Meet Maneki Neko the Lucky Cat | Dr. Elsey's
lucky cat

Meet Maneki Neko the Lucky Cat

Have you ever noticed a small ceramic cat waving at you from a window or near a cash register on a visit to an Asian market or restaurant? It looks like you’ve spotted a Maneki Neko, better known as a lucky cat. Considered a charm of good fortune in Japanese culture, this cheeky cat is a popular piece of decor attracting good luck and fortune to businesses and homes alike.

Translating to “beckoning cat,” Maneki Neko first appeared during the Edo period in Japan, spanning from the 17th century to mid-19th century. Considered a symbol of wealth, cats were a favored pet among those in high society during this period. It was common to see cats dressed up or out for a walk on a leash with their owners in an attempt to gain admiration from others.

Depicted with either a left paw, right paw, or both paws raised, there is a Maneki Neko for every flavor of prosperity. Traditionally, a left paw raised is meant to attract customers and profit, commonly seen in a storefront or restaurant near the cash register. A right paw invites good fortune and prosperity of all sorts, which makes it an ideal home decoration. If you are looking to cover all your bases, two paws up represent both good fortune and business success.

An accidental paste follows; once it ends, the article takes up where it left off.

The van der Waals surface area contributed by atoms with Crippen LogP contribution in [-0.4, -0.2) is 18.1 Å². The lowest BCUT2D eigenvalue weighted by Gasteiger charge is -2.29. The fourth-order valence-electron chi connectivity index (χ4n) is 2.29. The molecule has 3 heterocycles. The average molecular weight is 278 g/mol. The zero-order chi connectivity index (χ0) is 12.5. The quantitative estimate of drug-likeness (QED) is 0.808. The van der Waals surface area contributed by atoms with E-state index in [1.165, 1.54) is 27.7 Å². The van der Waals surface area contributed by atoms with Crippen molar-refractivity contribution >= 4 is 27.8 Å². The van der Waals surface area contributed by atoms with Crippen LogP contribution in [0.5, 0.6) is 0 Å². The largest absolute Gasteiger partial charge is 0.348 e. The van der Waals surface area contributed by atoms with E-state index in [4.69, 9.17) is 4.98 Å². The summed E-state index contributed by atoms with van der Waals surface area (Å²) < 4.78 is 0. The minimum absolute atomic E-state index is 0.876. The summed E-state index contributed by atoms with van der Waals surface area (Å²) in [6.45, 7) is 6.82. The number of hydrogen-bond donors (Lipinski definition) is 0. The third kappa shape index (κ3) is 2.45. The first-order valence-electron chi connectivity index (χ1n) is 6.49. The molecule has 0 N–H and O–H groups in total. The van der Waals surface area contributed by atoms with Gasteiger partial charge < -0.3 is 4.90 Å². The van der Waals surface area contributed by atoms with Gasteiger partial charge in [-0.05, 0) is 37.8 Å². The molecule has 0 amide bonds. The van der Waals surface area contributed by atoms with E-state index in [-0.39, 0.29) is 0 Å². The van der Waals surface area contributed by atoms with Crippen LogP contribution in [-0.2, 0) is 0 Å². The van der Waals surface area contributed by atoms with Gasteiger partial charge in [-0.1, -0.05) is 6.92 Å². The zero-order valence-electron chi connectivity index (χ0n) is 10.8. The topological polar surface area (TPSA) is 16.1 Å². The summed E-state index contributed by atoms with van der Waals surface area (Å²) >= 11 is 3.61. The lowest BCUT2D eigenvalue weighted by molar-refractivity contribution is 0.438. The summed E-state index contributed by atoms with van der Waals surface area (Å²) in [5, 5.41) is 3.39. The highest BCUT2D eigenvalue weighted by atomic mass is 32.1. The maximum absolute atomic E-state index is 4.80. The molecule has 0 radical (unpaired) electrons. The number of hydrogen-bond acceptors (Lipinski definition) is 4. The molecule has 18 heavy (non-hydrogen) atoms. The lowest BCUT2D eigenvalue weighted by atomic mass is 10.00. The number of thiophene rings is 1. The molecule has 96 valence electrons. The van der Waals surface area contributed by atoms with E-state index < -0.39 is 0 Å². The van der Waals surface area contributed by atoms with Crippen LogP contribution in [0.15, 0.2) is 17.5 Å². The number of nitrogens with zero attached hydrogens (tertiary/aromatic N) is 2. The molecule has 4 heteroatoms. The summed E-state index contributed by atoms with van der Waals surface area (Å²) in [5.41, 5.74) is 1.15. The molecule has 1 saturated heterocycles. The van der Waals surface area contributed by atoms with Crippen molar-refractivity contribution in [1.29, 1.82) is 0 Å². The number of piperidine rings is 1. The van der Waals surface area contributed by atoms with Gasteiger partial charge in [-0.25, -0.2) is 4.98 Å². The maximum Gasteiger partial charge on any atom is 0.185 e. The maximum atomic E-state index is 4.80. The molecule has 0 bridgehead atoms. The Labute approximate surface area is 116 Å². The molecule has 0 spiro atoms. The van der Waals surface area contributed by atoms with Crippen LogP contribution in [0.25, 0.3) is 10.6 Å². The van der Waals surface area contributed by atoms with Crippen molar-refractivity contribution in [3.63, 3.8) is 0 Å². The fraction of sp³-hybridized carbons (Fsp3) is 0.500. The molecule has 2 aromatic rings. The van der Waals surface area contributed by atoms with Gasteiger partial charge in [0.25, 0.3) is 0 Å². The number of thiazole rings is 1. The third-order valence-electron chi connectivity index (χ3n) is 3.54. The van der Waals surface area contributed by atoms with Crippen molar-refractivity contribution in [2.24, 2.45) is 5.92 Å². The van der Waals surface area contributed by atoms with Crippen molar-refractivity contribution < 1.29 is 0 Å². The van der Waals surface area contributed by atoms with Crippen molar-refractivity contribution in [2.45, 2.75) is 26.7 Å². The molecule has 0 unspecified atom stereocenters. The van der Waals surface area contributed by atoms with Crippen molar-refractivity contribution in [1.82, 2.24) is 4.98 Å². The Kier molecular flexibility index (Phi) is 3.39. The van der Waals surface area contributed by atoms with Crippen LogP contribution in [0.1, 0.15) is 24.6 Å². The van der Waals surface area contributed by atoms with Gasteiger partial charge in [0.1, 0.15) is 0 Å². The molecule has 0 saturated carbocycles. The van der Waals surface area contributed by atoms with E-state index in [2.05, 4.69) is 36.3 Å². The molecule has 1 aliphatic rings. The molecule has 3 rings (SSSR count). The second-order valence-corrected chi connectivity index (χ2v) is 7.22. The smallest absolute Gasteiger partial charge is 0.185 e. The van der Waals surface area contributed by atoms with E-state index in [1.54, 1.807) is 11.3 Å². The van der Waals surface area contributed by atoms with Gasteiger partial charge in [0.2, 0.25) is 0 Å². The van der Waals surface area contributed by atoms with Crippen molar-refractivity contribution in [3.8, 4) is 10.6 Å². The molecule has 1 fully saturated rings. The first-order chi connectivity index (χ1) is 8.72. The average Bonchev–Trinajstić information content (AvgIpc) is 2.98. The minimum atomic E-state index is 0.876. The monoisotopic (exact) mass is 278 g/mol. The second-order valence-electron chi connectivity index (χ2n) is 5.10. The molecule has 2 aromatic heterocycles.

Just as the Maneki Neko has significant body language, it also comes in a variety of colors, each with their own meaning. Here’s a breakdown of the common colors to help when choosing your own lucky cat:

Calico: Luck, wealth, and prosperity.
White: Happiness, purity, and positive things to come.
Gold: Wealth and prosperity.
Black: Wards off evil spirits.
Red: Protects against evil and illness.
Pink: Love, relationships, and romance.
Green: Good health and academic success.

As cats were commonly dressed in the Edo period with a bib, collar, and bell, these adornments are now part of the traditional Maneki Neko. Additional charms may be present on the feline statue for an extra dose of prosperity and fortune. Often seen holding a Japanese coin or a small hammer, these objects represent wealth. Alternatively, cats holding fish or gemstones are interpreted as symbols of good luck and wisdom.

While there are a few famous legends behind the history of the cat, no one is quite sure how Maneki Neko came to be. In one beloved telling of the story, a wealthy man took shelter from a rainstorm under a tree next to a temple. He noticed a cat that seemed to be beckoning him from the temple steps. He followed the cat inside the temple, and shortly after lightening struck the tree he had been standing under. Feeling as though the cat had saved his life, the man became a benefactor of the temple and provided a great deal of financial support. When the man passed away, a statue of the cat was built in his honor at the temple.

You can’t go wrong with a Maneki Neko by your side in the home or at the office. With a variety of colors and designs, there is a symbolic cat for every personal wish. While a Maneki Neko can add a bit of pizzazz, we know how much love and good fortune a real furry friend adds to your life as well! Share photos of your real life lucky cat with us using #drelseys for a chance to be featured on our social channels!